Here's a taste:
In Israel, the head of a yeshiva is also a best-selling and award-winning novelist. In America, we get excited about holiday-themed a capella parodies, newly (and briefly) observant reggae artists, paint-the-parsha programs, and novelists who do not know the difference between Tosafot and the Tosefta but know and use a dozen Yiddish words for genitalia.
A reader might be tempted to ask: “So what?” As long as Modern Orthodoxy is producing rabbis, teachers, and enough big earners to support the community’s infrastructure and personnel, does it matter that it is not producing playwrights, poets, and pianists?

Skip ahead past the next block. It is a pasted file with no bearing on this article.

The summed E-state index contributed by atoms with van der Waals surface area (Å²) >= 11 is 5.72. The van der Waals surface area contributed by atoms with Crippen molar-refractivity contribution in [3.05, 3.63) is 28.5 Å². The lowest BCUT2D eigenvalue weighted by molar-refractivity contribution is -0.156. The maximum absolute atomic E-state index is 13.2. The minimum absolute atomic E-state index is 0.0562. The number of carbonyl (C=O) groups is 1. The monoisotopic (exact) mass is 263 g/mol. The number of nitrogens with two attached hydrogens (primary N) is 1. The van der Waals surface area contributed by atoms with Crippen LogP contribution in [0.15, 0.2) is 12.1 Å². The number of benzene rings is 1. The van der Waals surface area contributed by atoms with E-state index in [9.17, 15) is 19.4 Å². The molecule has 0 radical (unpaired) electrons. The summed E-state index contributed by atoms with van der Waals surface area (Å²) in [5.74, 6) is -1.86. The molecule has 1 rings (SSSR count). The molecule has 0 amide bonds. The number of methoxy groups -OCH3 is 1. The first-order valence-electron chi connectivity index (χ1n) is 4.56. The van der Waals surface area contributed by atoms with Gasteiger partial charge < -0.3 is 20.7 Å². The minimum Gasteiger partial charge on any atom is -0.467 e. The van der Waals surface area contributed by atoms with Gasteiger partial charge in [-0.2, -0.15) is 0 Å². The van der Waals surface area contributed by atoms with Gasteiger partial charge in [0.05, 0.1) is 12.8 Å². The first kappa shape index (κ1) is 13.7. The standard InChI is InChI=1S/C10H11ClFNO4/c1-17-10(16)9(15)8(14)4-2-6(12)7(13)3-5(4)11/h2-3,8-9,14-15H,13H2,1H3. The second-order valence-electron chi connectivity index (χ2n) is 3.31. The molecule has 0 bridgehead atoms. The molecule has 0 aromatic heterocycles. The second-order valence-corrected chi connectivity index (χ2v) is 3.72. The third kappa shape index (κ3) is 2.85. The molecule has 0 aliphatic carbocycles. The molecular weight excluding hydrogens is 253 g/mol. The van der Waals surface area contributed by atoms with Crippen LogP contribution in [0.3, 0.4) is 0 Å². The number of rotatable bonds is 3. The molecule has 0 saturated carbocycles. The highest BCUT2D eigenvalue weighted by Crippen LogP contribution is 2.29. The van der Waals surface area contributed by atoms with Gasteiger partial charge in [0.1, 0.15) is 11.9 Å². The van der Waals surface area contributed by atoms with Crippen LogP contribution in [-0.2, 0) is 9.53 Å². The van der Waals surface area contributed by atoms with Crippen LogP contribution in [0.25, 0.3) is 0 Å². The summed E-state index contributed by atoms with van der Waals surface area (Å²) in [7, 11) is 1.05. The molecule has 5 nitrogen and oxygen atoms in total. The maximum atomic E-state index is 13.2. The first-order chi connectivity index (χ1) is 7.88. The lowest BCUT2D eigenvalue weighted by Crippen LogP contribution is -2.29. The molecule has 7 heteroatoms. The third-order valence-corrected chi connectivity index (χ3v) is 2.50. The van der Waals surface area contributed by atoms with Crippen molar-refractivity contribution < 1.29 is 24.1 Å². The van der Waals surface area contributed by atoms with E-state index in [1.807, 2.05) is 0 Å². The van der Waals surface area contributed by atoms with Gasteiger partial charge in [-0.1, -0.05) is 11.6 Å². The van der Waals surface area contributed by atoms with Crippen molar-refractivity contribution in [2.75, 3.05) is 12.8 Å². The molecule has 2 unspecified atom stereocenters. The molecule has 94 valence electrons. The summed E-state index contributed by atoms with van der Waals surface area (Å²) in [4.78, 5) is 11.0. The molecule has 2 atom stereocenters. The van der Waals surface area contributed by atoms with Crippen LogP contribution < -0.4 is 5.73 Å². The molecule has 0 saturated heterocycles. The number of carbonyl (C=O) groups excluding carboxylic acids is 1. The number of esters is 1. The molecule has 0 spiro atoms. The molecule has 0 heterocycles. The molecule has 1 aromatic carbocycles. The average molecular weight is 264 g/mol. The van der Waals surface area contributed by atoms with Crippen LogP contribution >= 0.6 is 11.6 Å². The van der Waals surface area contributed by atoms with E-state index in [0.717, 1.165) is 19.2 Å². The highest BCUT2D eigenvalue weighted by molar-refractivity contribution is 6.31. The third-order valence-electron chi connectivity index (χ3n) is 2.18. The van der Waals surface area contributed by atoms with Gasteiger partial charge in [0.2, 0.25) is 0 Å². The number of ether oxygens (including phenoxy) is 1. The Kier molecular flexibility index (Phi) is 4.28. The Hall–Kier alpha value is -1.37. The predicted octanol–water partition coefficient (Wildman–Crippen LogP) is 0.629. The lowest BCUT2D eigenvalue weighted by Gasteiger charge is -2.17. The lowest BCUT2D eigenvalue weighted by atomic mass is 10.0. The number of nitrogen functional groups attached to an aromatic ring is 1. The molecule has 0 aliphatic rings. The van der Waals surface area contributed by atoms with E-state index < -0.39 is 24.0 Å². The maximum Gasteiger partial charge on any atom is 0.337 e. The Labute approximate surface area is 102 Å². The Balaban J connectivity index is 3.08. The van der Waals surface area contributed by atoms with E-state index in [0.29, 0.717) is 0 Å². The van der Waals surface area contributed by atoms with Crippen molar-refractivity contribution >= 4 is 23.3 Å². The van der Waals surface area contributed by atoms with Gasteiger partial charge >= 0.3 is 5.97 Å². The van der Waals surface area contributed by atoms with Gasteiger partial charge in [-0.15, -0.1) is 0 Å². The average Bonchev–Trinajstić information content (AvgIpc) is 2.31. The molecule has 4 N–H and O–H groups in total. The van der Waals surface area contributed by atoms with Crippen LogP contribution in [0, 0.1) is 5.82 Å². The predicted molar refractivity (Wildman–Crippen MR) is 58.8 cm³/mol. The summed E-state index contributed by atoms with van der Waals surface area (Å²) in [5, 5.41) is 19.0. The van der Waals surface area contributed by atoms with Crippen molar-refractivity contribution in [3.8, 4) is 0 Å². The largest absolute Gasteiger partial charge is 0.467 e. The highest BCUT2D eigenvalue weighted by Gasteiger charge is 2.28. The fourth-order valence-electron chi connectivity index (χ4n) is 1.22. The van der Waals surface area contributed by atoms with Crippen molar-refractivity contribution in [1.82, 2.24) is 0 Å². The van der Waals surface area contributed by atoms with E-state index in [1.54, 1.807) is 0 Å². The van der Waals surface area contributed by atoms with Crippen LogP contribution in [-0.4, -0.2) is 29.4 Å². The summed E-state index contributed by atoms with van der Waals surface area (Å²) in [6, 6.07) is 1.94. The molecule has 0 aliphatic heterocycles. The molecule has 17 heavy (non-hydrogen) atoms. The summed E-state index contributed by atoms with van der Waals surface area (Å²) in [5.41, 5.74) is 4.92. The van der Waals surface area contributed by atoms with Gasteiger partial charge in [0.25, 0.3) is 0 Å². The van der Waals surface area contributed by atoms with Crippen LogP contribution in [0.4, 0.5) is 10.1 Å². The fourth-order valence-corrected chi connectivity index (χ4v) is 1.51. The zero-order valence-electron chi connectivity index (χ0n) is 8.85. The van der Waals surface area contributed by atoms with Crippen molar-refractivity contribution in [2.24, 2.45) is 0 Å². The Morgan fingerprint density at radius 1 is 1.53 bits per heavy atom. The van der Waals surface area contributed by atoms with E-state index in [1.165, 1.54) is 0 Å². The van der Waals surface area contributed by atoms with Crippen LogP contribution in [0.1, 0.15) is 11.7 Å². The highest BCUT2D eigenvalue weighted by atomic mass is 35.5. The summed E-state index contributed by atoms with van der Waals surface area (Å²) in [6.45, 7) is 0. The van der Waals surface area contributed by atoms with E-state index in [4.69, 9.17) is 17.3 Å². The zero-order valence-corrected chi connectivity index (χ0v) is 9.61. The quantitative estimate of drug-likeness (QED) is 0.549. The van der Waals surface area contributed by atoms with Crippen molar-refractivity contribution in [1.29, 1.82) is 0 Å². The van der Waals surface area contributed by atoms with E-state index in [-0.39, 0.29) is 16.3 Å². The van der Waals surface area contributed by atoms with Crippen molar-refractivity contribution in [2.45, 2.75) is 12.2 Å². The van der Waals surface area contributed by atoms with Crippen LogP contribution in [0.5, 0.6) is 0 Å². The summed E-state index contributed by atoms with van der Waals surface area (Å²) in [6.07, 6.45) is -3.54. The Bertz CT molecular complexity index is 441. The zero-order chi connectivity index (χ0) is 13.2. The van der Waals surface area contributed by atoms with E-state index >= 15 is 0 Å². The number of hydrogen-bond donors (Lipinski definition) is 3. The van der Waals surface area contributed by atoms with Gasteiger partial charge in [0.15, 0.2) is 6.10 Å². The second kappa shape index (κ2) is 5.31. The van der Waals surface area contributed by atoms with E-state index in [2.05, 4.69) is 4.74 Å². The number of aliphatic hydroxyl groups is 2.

It does. Modern Orthodoxy is, or ought to be, a rich and challenging lifestyle that profoundly engages a broad range of thick Jewish experiences. It has a great deal to offer the Jewish world and the broader religious world. But without a vibrant creative class, there is no communal unpacking of that experience, no collective expression or catharsis, no mirror to show the community how it looks from the outside, no legacy of the community’s unique contributions.